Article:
Bay City News Service
The Alameda County Board of Supervisors voted unanimously today to pass the nation's first ordinance requiring drug makers to pay for programs to dispose of expired and unused drugs.
Board president Nate Miley said the ordinance is needed because the improper and careless disposal of prescription drugs and the illegal re-sale of prescription drugs puts members of the public, particularly children and the elderly, at risk of being poisoned.
The supervisors said another reason for the ordinance is that groundwater and drinking water "are being contaminated by unwanted, leftover or expired prescription drugs passing through our wastewater and treatment centers."
The ordinance requires drug manufacturers and producers to pay for the disposal of their products or face fines of up to $1,000 a day.
Alameda County residents currently can drop off their old medications at 28 drop-off locations, but the program costs the county about $330,000 a year.
Miley said he thinks drug companies can afford to pay for the cost of disposing drugs because they generate $186 million in profits annually in the county. He said the projected cost of a comprehensive producer-funded program is about 1 cent of every $3 worth of pharmaceuticals sold in the county.
Ariu Levi, the director of the Alameda County Department of Public Health, said the county plans to enforce the ordinance by developing a registry of drug products sold in the county and tracking them to the companies that make them.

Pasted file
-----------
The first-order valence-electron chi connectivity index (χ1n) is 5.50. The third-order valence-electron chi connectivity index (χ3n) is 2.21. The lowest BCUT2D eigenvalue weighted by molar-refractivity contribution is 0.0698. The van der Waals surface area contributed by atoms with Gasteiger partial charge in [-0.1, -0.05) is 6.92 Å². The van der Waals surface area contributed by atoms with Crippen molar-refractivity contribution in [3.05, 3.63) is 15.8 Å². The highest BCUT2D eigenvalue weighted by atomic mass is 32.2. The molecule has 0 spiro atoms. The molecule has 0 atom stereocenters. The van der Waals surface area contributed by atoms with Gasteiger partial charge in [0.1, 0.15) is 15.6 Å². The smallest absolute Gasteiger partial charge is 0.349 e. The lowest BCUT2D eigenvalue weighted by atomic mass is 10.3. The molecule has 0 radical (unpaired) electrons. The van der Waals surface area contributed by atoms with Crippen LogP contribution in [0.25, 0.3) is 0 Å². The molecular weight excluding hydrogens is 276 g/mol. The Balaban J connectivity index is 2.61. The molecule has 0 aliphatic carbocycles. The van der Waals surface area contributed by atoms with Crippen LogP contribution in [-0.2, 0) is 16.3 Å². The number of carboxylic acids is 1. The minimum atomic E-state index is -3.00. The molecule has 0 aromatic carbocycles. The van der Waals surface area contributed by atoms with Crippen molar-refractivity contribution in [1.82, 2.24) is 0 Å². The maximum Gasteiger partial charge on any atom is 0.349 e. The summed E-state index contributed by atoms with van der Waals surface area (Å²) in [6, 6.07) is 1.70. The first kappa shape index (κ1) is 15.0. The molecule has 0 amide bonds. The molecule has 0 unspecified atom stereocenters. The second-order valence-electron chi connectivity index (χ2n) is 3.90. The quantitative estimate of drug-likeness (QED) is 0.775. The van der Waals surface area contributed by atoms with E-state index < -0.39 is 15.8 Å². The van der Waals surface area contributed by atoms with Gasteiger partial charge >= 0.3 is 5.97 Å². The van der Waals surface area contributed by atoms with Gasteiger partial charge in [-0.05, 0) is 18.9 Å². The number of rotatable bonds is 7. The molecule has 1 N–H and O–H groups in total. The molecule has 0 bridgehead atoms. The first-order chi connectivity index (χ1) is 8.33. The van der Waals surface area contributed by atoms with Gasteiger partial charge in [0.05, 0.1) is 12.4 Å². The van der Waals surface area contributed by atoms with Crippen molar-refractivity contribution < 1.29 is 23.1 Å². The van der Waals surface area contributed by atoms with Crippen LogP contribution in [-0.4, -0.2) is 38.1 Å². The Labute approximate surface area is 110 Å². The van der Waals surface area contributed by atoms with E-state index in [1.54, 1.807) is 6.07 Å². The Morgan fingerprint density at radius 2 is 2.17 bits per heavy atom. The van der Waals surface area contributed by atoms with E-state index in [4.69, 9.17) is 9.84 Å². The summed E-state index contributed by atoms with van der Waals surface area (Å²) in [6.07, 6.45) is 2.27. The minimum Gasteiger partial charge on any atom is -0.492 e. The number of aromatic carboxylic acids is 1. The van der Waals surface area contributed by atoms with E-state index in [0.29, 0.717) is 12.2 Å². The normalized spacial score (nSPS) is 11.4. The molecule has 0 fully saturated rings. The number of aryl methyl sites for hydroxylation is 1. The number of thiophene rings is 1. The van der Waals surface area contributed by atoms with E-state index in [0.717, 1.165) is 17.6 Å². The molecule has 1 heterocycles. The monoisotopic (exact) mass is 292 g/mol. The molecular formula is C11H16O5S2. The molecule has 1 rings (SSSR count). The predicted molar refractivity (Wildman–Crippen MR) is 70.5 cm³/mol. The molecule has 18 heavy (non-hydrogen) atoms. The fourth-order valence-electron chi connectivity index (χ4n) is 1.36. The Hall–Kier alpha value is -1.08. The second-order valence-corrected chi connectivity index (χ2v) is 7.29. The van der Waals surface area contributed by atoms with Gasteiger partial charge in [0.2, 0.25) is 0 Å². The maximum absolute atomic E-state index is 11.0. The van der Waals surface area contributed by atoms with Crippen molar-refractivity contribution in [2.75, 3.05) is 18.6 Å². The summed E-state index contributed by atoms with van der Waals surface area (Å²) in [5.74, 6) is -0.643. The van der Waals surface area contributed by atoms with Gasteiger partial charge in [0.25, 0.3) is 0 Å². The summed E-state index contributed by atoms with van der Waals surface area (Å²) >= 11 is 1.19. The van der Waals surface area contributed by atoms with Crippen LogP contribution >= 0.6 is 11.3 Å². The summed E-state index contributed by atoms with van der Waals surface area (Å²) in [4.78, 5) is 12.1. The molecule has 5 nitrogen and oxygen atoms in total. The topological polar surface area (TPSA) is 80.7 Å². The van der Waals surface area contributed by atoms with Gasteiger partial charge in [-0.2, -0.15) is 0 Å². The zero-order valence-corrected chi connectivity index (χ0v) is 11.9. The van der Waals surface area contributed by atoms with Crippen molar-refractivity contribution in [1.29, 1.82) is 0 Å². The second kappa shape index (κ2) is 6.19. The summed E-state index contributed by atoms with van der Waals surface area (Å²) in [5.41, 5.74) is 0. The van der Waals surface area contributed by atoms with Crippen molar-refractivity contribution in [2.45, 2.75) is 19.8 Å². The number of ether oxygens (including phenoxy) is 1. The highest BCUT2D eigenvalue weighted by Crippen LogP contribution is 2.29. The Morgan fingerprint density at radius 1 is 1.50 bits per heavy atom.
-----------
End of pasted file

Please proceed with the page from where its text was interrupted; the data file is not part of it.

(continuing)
Ritchard Engelhardt, the vice president of BayBio, a South San Francisco-based advocacy group for the life sciences industry in Northern California, said his organization won't challenge the legality of the ordinance but he said some individual companies might do so on their own.
Engelhardt said he thinks the ordinance is "ill-advised" because it won't address the county's goals of improving water quality and preventing the diversion of drugs for illicit use.
The Pharmaceutical Research and Manufacturers of America, an industry group based in Washington, D.C., said in a prepared statement that it also opposes the ordinance, saying it sets "a dangerous precedent for a community that is currently served by multiple safe medicine collection efforts."